chapter  8
Exploring the Postcolonial Turn in Translation Theory
Pages 31

In his recent study of Anglophone and Francophone literature from a translation perspective, Bandia (2008:6) identifies postcolonial translation theory as a “subfield of translation studies”, and argues that it was developed in the 1980s. Although the main strands of thinking that Bandia identifies as being characteristic of postcolonial translation theory – a focus on non-Western cultures, an emphasis on the hybridity of texts and cultures, an interest in unequal power relations – have undoubtedly increasingly become part of research into translation, positing “postcolonial translation theory” as a particular subfield within a broader domain of enquiry implies a level of unity (within the subfield) and of delineation (from other subfields) that is far from actually present. To take the first of the strands of thinking identified by Bandia as an example, the recent deliberate broadening out of the field of translation studies as marked by the founding of IATIS, an organization that actively seeks to facilitate exchange between translation scholars in the developed and developing worlds, the publication of collections of essays such as Translating Others (Hermans 2006), Asian Translation Traditions (Hung and Wakabayashi 2005), or For Better or For Worse (Fenton 2003), a collection which examines the role played by translation in the South Pacific, would suggest either that postcolonial translation theory is fast becoming one of the broadest areas of translation research, or that mainstream translation studies is itself becoming postcolonial. If the strands of thinking identified by Bandia are becoming important elements in translation research more generally, the issue of whether or not such translation research should – or would wish to – label itself ‘postcolonial’ is debatable, given the range of cultures and cultural histories that are involved. While inequalities in power relations might well be relevant to, say, translations between Swahili, one of Kenya’s official languages, and one of the country’s local languages such as Gikuyu, framing those power relations in terms of colonial relationships would generally be considered inappropriate. The limits and applicability of ‘postcolonial translation theory’ thus become a matter for debate, in much the same way in which the taxonomy and boundaries of postcolonial studies itself have become open to discussion and dispute. For these reasons, it may be more appropriate to speak of a ‘postcolonial turn’ within translation studies, or in other words of a variety of impetuses, originating in the area of postcolonial criticism, which have been and can be explored in relation to translation, within a large range of cultural and linguistic contexts.1 In some respects, this postcolonial turn might be viewed as a continuation, or extension, of the “cultural turn” identified by Susan Bassnett and André Lefevere, which they summarize as follows:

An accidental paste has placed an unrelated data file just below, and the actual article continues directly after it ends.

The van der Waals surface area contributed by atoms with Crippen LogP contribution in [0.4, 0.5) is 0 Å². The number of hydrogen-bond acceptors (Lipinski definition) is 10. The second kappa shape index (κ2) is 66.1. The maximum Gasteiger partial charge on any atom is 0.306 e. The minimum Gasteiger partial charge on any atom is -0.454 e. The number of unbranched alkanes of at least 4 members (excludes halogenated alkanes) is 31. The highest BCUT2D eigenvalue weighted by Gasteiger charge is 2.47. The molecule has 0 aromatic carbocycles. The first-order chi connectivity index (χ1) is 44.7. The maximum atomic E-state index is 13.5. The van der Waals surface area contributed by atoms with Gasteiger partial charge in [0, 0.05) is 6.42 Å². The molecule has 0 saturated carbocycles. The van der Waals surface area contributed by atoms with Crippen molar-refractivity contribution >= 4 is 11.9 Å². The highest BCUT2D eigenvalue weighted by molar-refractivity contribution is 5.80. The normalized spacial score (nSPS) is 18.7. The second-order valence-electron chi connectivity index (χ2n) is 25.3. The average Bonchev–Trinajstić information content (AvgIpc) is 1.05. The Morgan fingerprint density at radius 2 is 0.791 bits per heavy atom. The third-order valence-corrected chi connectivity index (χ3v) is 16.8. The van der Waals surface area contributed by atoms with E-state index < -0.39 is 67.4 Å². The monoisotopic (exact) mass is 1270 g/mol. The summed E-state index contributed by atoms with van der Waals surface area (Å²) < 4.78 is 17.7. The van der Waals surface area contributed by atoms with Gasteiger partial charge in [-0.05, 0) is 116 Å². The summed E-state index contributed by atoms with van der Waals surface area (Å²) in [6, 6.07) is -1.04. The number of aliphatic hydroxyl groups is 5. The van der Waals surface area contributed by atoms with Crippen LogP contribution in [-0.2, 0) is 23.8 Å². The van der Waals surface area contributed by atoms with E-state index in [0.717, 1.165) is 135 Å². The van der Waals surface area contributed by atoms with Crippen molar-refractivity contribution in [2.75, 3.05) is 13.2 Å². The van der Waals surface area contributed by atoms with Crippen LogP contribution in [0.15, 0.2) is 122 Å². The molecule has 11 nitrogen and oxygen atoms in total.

The study of translation practice ... has moved on from a formalist approach

and turned instead to the larger issues of context, history and convention ... The object of study has been redefined; what is studied is the text embedded within its network of both source and cultural signs and in this way Translation Studies has been able both to utilize the linguistic approach and move out beyond it. (1990:11-12)

Just as the “cultural turn” in translation studies was accompanied by a “translation turn in cultural studies” (see the title of Bassnett’s essay in Constructing Cultures), bringing the realization that “translation deserves to occupy a much more central position in cultural history than the one to which it is currently relegated” (Lefevere 1992:xiv), it is to be hoped that the postcolonial turn in translation studies might contribute towards a move away from the monolingualism that has tended to characterize postcolonial criticism since its inception.2